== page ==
In a series of vaults adjacent to the Tower of London that used to house fast-food restaurants and shops selling trinkets to tourists, a portal into Jacobean London is being constructed.
The Gunpowder Plot is an ambitious immersive experience, created by Layered Reality – the company behind the immersive The War of the Worlds – in collaboration with Historic Royal Palaces. It invites audiences to step back in time and engage with the events of 1605, when Guy Fawkes and a group of Catholic conspirators plotted to blow up parliament and King James I.
Danny Robins, the writer behind The Battersea Poltergeist podcast who was recently nominated for an Olivier award for his play 2:22 – A Ghost Story, describes it as “a seismic moment in British history – the revolution that never happened”. While the show employs different storytelling techniques, including video (Tom Felton, Draco Malfoy in the Harry Potter films, will play the digital role of Guy Fawkes), virtual reality and live performance, Robins says that at its heart is an exploration of the men behind the gunpowder plot and what motivated them to take such drastic action.
It is, he explains, about “a group of young activists who are being persecuted, who are seeing people that they love imprisoned, tortured, executed, and who want to change their world and want to fight against a government that feels unjust”.
In this sense, he says, it feels very contemporary. Now, as then, he explains, “we’re very divided along ideological lines”. The show addresses the implications of that, asking: “How far do you go to change your world?” In the show, groups of 16 people at a time are guided from room to room as actors propel them from scene to scene (people’s different mobility and access needs are addressed). While it contains plenty of action and adventure – there’s a scene inspired by the daring escape of the Jesuit priest John Gerard from the tower – and moments when you are obliged to hide from pursuers, the show ultimately hangs on an ethical dilemma about political violence and whether it is ever justifiable. Audience members are asked to decide who they will side with, the plotters or the crown, and their decision has an impact on their experience of the show.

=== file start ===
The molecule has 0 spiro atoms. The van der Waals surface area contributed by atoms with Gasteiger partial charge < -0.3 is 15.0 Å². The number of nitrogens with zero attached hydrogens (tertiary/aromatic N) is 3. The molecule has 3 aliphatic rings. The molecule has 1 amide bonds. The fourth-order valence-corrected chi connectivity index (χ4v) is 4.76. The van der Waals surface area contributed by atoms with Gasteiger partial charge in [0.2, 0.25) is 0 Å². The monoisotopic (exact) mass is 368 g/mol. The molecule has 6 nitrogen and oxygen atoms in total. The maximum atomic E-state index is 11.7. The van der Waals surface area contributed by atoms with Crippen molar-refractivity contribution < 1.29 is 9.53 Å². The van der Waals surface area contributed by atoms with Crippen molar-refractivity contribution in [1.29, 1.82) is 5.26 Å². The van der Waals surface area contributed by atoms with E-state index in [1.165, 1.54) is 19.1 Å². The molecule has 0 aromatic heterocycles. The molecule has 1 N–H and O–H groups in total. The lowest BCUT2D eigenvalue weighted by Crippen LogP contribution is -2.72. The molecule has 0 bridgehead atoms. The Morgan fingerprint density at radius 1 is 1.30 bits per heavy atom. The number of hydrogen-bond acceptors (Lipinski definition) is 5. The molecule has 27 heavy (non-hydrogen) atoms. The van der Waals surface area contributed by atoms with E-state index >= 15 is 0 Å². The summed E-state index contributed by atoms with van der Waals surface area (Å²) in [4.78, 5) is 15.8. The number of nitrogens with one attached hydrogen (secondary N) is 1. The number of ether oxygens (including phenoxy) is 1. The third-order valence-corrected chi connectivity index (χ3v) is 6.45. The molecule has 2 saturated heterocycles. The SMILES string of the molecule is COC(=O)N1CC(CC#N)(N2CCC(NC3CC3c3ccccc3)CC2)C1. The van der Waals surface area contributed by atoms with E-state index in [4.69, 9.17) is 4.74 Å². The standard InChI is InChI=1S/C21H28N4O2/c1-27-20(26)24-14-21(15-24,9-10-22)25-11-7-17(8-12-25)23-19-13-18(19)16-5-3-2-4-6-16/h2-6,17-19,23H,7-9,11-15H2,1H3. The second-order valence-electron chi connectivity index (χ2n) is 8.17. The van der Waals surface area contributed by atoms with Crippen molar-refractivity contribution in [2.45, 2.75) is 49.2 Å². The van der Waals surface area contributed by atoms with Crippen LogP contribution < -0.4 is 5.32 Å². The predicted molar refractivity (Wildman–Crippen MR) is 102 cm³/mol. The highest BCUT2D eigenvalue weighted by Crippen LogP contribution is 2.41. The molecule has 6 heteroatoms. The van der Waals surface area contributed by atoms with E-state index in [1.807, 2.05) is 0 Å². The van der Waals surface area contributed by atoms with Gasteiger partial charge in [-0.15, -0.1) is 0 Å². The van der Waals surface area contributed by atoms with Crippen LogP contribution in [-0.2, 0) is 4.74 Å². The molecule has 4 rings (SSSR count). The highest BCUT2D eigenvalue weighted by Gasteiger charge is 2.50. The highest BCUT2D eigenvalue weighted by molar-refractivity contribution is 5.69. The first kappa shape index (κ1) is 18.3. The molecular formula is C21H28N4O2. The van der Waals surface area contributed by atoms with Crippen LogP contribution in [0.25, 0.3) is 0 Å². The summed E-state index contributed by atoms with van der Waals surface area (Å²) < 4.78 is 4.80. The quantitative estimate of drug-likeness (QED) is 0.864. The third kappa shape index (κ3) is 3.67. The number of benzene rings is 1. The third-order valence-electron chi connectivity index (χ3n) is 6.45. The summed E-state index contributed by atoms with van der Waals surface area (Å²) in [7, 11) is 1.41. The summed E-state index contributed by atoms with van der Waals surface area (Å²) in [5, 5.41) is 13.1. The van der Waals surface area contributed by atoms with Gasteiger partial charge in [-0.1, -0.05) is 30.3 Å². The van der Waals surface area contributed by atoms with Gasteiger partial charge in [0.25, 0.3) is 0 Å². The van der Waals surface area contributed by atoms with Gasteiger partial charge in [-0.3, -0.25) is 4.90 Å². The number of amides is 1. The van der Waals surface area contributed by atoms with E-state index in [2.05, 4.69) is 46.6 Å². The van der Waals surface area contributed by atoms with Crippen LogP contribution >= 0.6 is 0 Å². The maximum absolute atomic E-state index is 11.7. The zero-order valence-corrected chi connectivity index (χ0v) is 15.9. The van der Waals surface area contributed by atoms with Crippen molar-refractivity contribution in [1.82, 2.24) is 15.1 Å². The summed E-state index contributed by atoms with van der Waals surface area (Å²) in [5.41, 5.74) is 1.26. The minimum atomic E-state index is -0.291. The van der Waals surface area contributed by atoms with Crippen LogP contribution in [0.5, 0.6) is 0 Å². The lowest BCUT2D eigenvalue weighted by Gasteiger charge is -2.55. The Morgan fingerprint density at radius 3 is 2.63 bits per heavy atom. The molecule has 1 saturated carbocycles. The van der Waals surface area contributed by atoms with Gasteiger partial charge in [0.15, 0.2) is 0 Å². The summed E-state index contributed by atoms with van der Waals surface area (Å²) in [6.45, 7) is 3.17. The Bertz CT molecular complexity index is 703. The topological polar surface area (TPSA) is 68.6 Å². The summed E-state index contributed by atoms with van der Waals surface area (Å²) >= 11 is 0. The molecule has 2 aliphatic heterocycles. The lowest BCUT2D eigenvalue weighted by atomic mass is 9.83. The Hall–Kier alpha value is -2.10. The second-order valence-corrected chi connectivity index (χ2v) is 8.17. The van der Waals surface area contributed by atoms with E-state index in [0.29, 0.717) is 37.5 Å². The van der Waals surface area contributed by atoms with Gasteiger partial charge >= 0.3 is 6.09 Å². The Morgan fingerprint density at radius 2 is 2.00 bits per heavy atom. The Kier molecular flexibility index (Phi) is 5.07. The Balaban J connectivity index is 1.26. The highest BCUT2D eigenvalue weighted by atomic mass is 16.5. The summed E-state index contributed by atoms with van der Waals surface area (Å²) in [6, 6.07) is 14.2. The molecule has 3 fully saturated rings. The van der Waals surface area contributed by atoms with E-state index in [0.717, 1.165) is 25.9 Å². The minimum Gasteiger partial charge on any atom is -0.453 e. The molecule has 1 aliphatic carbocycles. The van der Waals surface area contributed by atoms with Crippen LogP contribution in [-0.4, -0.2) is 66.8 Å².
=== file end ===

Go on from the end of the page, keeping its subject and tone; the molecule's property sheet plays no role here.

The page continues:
Director Hannah Price was attracted by the challenge of telling this story in an engaging way that did not shy away from historical complexity. One of the things the show does is demonstrate just how devastating an impact such a blast would have had, the lives that would have been lost had they been successful.
Guy Fawkes has become a symbol of rebellion, says Price. He is the face of hacker collective Anonymous. She hopes the show enables people to explore the choices he made and the reasons behind them in a way that feels current, “rather than abstracted through the lens of history”.
With a background in immersive storytelling and gaming as well as theatre, she hopes to make the audience feel as if they are the protagonists. “What they see, what they feel and how they interact with people have an impact on what happens.” The space plays a part of this. The vaults are part of the Tower of London estates, so not only are they incredibly atmospheric, but, “we really are separated from the people involved in this story just by time, not by location”.
When I visit the space in March, it is still in the process of being transformed. Prison cells, boat sheds and panelled Jacobean rooms are taking shape in various underground chambers, along with a bar and restaurant. Banks of 3D printers are creating brackets for lanterns. Historical accuracy has been prioritised as much as possible (a display at the end makes it clear where artistic licence has been applied). Alden Gregory, curator of buildings at Historic Royal Palaces, has taken on the role of historical adviser. What excites him particularly is the opportunity it will afford visitors to see the tower as it would have been in 1605, before later additions were made, and to virtually “reconstruct some of the lost buildings”.
Heritage spaces in the UK are increasingly engaging with new ways of making history come alive for their visitors. Historic Royal Palaces has collaborated with theatre companies before, such as Wildworks and Les Enfants Terribles, but this is its most ambitious project. The heritage sector was hit hard by the pandemic, affected in a similar way as live performance. With historic buildings closed to the public, many jobs were lost. It is necessary, says Robins, to find new ways of making people, particularly younger ones, want to visit these spaces; to make them feel relevant. “I wonder if we feel less connected to history than we did in the past?” he asks.
In 1605, plague remained a real threat – it delayed the opening of parliament. Londoners’ lives then, as now, were disrupted by disease. Robins hopes the show will give visitors a welcome boost after the routine imposed by lockdown. “I love the idea of making theatre feel adrenalised.” Virtual reality, he says, has “this ability to make us feel like kids again. It’s a real magic lantern for our age.” Yet virtual reality is only one aspect of what is a live, interactive experience, he stresses, one that starts when you leave daylight behind and descend beneath the streets.
London is a city of layers, steeped in history. Robins loves the idea of theatre that penetrates these layers and, in doing so, to step back in time. Immersive theatre, he says, is the “closest thing that we have right now to time travel”.